Is An Assisted Living Facility Right For Your Parents?

           The idea of Assisted Living is tremendously appealing – an older individual receiving necessary care and services in a home-like environment, while retaining choice and autonomy. Most Assisted Living facilities are licensed to care for residents only up to a particular need of care.  A generic multi-level system might designate three levels: low, moderate and high.  When a resident has low care needs, the resident may reside at any type of Assisted Living facility.  When the resident’s care needs reach the moderate level, the resident is allowed to reside only at a facility licensed for moderate or high care needs.  When the care needs increase to the high level, the resident is allowed only to reside in a facility licensed for high care needs.  Quality of care standards are set for each level to assure that residents receive care that is adequate to meet their needs.


            Assisted Living, is the fastest growing form of residential housing for older Americans and has filled the space between nursing homes and the residential home.  With the assisted facility, many people enter their Assisted Living homes with the expectation that this will be their home for the rest of their lives.  Also, they develop friendships and relationships with other residents.  Therefore, the facility becomes their primary community. However, momentum toward Assisted Living, should not lead to that Assisted Living is always the right choice, or that any and all health care conditions should be accommodated within Assisted Living.  Because some Assisted Living facilities may increase their acceptance and retention of residents with significant health care needs that they cannot provide sufficient care. Therefore, there must be a balance between two compelling and sometimes competing goals – allowing residents to “age in place” and assuring that residents receive an adequate and appropriate quality of care.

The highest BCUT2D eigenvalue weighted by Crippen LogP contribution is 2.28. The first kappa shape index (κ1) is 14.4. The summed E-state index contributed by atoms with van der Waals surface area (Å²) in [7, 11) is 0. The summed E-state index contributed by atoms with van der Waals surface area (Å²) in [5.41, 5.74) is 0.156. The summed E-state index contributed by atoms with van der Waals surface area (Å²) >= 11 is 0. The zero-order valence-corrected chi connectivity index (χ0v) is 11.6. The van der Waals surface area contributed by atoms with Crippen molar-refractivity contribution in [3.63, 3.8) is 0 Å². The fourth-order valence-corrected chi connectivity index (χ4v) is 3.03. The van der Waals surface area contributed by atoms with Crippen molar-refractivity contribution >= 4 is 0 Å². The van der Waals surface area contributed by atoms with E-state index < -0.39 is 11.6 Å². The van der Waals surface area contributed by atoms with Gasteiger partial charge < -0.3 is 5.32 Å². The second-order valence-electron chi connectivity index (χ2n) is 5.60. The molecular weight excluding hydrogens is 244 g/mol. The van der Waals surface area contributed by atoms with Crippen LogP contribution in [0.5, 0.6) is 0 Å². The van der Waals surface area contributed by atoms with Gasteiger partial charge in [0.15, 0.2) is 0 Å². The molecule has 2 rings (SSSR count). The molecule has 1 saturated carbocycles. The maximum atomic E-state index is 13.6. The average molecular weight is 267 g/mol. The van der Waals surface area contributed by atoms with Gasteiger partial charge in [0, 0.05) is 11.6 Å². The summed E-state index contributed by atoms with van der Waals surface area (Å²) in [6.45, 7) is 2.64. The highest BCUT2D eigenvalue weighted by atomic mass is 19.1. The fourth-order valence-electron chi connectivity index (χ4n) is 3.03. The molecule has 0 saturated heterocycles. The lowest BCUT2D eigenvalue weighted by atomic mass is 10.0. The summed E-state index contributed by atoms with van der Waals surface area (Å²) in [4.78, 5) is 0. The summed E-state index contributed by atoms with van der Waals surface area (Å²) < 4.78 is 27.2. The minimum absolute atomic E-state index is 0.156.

However, “Assisted Living” has been defined by the State of Maryland. The Maryland definition of an Assisted Living facility is “a residential or facility-based program that provides housing and supportive services, supervision, personalized assistance, health-related services, or a combination thereof that meets the needs of individuals who are unable to perform or who need assistance in performing the activities of daily living or instrumental activities of daily living in a way that promotes optimum dignity and independence for the individuals.” Md. HEALTH-GENERAL Code Ann. § 19-1801.


 But what does this mean?